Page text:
Unfortunately, while Italian is pretty decent generally, it's nothing really stunning. There are no moments of heartstoppingly brilliant grandeur, here, just a lot of good indie-rock that would probably sound darn cool if a charismatic frontman were out there on stage with 'em singing about angels and car wrecks and what-have-you. The glockenspiel and viola are nice touches, but really, this album is more suited as background music to other things than as any kind of focus of its own. It works really well, I'm finding, as headphone-filler for computer stuff I'm doing at the moment, but once each track's ended, I realize that I can't remember much of anything about it, so that's not the greatest recommendation in the world.
Okay, so maybe I'm being a little hard on these guys. So they're not M83; so what? Not everybody can be a genius -- most of us are just lucky to be able pull off something halfway decent from time to time. There are some nice moments here, like the roaring crescendo near the end of "Thanksgiving," that second of anticipation when Sean Segler's drums come charging in on "Puppy Love," the final bit of "Texas Style," and around minute eight of closer "Green Arrow." Unfortunately, those moments are marred by a number of other spots where the instruments sound like they're out of tune with one another (and not in a good way; see most of "Dirty Hands"), two nothing "interludes" of swirly etherealness that pretty much just take up space ("(Polyphonic Walnuts)", "()" -- and yes, those are the song titles, complete with parentheses), and some overly long arrangements that don't really seem to go anywhere. Call me a traditionalist if you will, but what makes a song a song to me is that it's got a recognizable structure to it; just noodling for ten minutes doesn't cut it.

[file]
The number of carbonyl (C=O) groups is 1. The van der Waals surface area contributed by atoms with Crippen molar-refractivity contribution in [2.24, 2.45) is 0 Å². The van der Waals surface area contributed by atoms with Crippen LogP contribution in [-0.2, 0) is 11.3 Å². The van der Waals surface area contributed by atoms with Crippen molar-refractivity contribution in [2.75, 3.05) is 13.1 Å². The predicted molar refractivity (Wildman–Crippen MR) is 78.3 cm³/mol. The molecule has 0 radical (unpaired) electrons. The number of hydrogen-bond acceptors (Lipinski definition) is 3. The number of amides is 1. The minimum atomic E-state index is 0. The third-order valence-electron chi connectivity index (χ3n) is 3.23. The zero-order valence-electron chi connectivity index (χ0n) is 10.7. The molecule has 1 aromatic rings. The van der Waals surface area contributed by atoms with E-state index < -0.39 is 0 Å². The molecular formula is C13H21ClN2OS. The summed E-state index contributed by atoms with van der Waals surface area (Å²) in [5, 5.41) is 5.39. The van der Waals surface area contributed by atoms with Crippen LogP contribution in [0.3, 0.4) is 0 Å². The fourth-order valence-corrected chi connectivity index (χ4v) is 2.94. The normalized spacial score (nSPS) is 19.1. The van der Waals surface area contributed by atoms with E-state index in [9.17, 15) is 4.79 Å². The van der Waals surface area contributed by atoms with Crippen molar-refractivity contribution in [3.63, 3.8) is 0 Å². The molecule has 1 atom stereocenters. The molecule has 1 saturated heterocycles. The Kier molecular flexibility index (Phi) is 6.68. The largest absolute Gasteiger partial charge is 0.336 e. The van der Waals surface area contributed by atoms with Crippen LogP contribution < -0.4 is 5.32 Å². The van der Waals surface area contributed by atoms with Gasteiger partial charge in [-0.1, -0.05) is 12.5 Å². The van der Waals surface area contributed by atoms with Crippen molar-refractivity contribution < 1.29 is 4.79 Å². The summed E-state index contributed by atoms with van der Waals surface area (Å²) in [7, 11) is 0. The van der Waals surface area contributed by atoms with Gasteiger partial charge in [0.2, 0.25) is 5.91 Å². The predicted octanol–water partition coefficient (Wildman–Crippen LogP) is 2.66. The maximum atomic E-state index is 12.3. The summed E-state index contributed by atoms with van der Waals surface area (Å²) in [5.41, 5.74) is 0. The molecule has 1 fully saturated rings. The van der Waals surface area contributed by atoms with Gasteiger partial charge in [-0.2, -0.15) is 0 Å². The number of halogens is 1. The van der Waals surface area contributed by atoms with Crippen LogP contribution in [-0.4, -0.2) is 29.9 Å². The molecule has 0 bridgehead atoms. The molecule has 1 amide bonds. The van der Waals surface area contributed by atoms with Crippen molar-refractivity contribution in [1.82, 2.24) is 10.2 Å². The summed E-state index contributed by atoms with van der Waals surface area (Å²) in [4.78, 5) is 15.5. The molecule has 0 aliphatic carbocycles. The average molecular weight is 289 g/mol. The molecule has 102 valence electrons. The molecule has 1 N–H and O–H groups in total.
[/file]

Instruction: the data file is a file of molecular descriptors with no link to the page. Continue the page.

Final conclusion? Not dreadful by any means, and the music is at points actually pretty interesting, but as instrumental mood-rock, Italian can't do the job all on its own. The key to the "soundtrack rock" pseudo-genre, really, is the ability to do without the movie playing on the screen; some of My Education's contemporaries can do that, but they can't. Again, these guys would probably be great if they were a real-live "band"-type band, with a vocalist, but as standalone songs, their Coldplay-esque soundscapes just don't have enough of a focus to make them memorable. (JH)
(Thirty Ghosts Records -- 8707 Coastal Drive, Austin, TX. 78749; http://www.thirtyghostsrecords.com/; My Education -- http://www.myeducationmusic.com/)